Besides my steps what else do I want to quantify?

Since the launch of the Nike+ and FitBit in 2006 and 2008 respectively, we’ve been able to count our steps and know how little or how much we’ve moved around in a day.  Now with the advent of some new technology found in the Basis watch, we can add heart rate, sleep and fitness tracking to the mix.  Ok, so all those are interesting parameters to track but probably not sufficient to make a real difference to me or to propel these products into the mainstream.

I spin 3-4 times a week, I’d like to have a sensor that can accurately tell me how many calories I burnt during my ride and how long I spent in my fitness zone.  I know Polar and others can do that, but those trackers are focused on a specific activity.  The same is true of every other activity and associated tracker.  Each activity has different kinematics and I don’t think consumers will buy a fitness band for each sport they do (a rainbow of LiveStrong bands up my arm is definitely passé).  Future band and watch manufacturers need to consider this when designing their new products (think Amiigo).  In my view however, bands and watches are not the answer. Perhaps the quantified movement needs to be steered into embedding sensors into garments, equipment, automobiles and other everyday things that will allow those objects to seamlessly record data that we care about and present it in a unified and meaningful manner in a single place.

Flexible battery & sensor
Flexible battery & sensor

But beyond sport buffs, who else cares about this?  Given that I’ve been tracking everything I eat for the last year, I can tell you that there are an awful lot of people that would like to seamlessly track what they ingest. Tracking food intake on your smartphone through an app is painful to say the least and is not the answer for the mainstream consumer – no matter how pretty and well designed the app is.  Solving this is hard, but who ever does it first will have a huge advantage.   Google Glass could help here, but I don’t wear glasses and don’t want to – so now what?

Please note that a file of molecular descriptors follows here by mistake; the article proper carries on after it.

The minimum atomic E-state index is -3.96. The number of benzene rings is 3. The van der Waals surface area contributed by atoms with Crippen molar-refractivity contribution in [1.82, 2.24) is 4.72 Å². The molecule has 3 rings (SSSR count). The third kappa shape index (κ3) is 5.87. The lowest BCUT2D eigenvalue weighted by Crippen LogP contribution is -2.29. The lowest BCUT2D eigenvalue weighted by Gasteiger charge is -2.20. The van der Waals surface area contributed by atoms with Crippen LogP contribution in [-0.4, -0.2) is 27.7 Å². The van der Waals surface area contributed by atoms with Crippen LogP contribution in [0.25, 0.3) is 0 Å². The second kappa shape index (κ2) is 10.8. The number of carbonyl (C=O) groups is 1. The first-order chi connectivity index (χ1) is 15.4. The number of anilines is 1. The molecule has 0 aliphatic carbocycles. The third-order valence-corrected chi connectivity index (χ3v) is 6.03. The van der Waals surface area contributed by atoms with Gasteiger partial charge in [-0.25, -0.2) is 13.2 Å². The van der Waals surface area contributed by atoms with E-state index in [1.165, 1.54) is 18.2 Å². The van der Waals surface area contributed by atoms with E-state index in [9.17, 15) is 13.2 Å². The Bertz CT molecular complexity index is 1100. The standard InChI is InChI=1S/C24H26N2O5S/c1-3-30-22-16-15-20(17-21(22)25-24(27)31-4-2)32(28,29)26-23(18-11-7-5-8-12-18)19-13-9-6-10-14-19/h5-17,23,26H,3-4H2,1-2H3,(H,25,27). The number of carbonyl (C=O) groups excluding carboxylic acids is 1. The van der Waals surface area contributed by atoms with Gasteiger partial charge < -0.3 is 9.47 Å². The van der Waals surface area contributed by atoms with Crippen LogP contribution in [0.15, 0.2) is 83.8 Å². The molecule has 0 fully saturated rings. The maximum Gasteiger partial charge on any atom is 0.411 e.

What other things do I want to track?  Well, how about weight without having to get on a scale?  It would be nice if I could trend my weight without having to remember to get on a scale every day – let my shoes do the weighing!

I’d also like to see the relationship between mood, weight, sleep, activity, heart rate, blood pressure,  temperature, smoking, drinking and more all in one place without me having to enter any data or use 10 different devices to track all that – I know all this is coming but in order for it to take off it has to be frictionless and embedded in the fabric (no pun intended here).  Some companies are helping with the data-aggregating piece.  TicTrac just launched publicly this week and there are others coming. Now we just need the device makers to get creative.

What would you like to quantify?

The Internet of Everything

The Internet of Everything is changing our lives and the way we do business.  We can now quantify  what we eat, when we eat, where we where when we ate, how fast we ate, determine how many steps we need to take to burn everything we ate and track our food through our intestinal tract – just to make sure.

Here are a few links that will help you achieve your goal of quantifying everything you’ve done related to food intake and exhaust:

Fitbit allows you to determine how many steps you took throughout your day, how much you weighed in the morning and how much tossing and turning you did after watching an episode of Homeland.



Hapilabs makers of the HAPIfork helps you figure out how fast you ate your spaghetti and tells you to slow down if you are not savoring every bite but for things like fish tacos or burritos – you’re on your own to figure out how long it took you to wolf those down.

MyFitnessPal offers free iPhone and Android apps to track what and when you’ve eaten.  They have a 2M+ database of food items with associated caloric content helping you log your every meal.  They also provide a way for you to personalize your diet and weight loss goals – so no matter which diet you are on – you can lose those last 5lbs!  MyFitnessPal integrates with FitBit and WiThings scales and several fitness trackers, pedometers and running apps.

And just to make sure you can digest everything you’ve eaten… no matter which diet you are on or which tracker you used…the FDA recently approved an ingestible sensor from Proteus Digital Health.  This device promises to know when an item was really consumed – so for those of you out there that hate to take your daily medication it won’t be long before the pill itself will be telling your doctor that you took it.

Proteus Sensor
Proteus Sensor